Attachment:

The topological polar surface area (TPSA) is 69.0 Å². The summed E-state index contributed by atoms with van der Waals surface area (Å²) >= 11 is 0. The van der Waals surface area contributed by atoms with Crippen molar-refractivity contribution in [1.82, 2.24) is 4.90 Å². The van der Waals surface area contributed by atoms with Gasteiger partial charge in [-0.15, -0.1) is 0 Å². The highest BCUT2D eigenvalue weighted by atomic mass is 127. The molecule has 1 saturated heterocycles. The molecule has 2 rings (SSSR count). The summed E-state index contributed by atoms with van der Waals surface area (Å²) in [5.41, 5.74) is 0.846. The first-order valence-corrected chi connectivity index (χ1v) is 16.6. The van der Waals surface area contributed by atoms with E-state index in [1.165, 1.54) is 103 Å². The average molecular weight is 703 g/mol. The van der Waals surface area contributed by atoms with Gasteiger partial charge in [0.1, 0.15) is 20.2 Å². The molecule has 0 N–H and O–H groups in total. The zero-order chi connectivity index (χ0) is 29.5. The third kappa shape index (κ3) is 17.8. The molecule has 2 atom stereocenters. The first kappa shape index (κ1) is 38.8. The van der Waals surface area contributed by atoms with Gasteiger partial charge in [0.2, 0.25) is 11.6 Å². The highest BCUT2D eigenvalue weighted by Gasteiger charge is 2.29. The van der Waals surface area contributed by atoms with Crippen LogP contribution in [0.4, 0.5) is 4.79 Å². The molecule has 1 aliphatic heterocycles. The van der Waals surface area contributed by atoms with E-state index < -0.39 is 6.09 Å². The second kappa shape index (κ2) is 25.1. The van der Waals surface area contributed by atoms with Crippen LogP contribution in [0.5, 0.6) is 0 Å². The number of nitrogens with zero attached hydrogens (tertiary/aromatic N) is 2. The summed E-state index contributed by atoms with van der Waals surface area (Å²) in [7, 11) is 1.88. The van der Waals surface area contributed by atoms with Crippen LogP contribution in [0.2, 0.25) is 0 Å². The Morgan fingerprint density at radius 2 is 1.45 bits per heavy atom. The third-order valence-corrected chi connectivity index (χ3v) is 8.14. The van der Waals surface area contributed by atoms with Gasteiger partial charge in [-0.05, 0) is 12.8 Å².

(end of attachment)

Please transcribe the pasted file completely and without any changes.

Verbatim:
The topological polar surface area (TPSA) is 69.0 Å². The summed E-state index contributed by atoms with van der Waals surface area (Å²) >= 11 is 0. The van der Waals surface area contributed by atoms with Crippen molar-refractivity contribution in [1.82, 2.24) is 4.90 Å². The van der Waals surface area contributed by atoms with Gasteiger partial charge in [-0.15, -0.1) is 0 Å². The highest BCUT2D eigenvalue weighted by atomic mass is 127. The molecule has 1 saturated heterocycles. The molecule has 2 rings (SSSR count). The summed E-state index contributed by atoms with van der Waals surface area (Å²) in [5.41, 5.74) is 0.846. The first-order valence-corrected chi connectivity index (χ1v) is 16.6. The van der Waals surface area contributed by atoms with E-state index in [1.165, 1.54) is 103 Å². The average molecular weight is 703 g/mol. The van der Waals surface area contributed by atoms with Gasteiger partial charge in [0.1, 0.15) is 20.2 Å². The molecule has 0 N–H and O–H groups in total. The zero-order chi connectivity index (χ0) is 29.5. The third kappa shape index (κ3) is 17.8. The molecule has 2 atom stereocenters. The first kappa shape index (κ1) is 38.8. The van der Waals surface area contributed by atoms with Gasteiger partial charge in [0.2, 0.25) is 11.6 Å². The highest BCUT2D eigenvalue weighted by Gasteiger charge is 2.29. The van der Waals surface area contributed by atoms with Crippen LogP contribution in [0.4, 0.5) is 4.79 Å². The molecule has 1 aliphatic heterocycles. The van der Waals surface area contributed by atoms with E-state index < -0.39 is 6.09 Å². The second kappa shape index (κ2) is 25.1. The van der Waals surface area contributed by atoms with Crippen LogP contribution in [0.5, 0.6) is 0 Å². The number of nitrogens with zero attached hydrogens (tertiary/aromatic N) is 2. The summed E-state index contributed by atoms with van der Waals surface area (Å²) in [7, 11) is 1.88. The van der Waals surface area contributed by atoms with Crippen LogP contribution in [0.2, 0.25) is 0 Å². The Morgan fingerprint density at radius 2 is 1.45 bits per heavy atom. The third-order valence-corrected chi connectivity index (χ3v) is 8.14. The van der Waals surface area contributed by atoms with Gasteiger partial charge in [-0.05, 0) is 12.8 Å².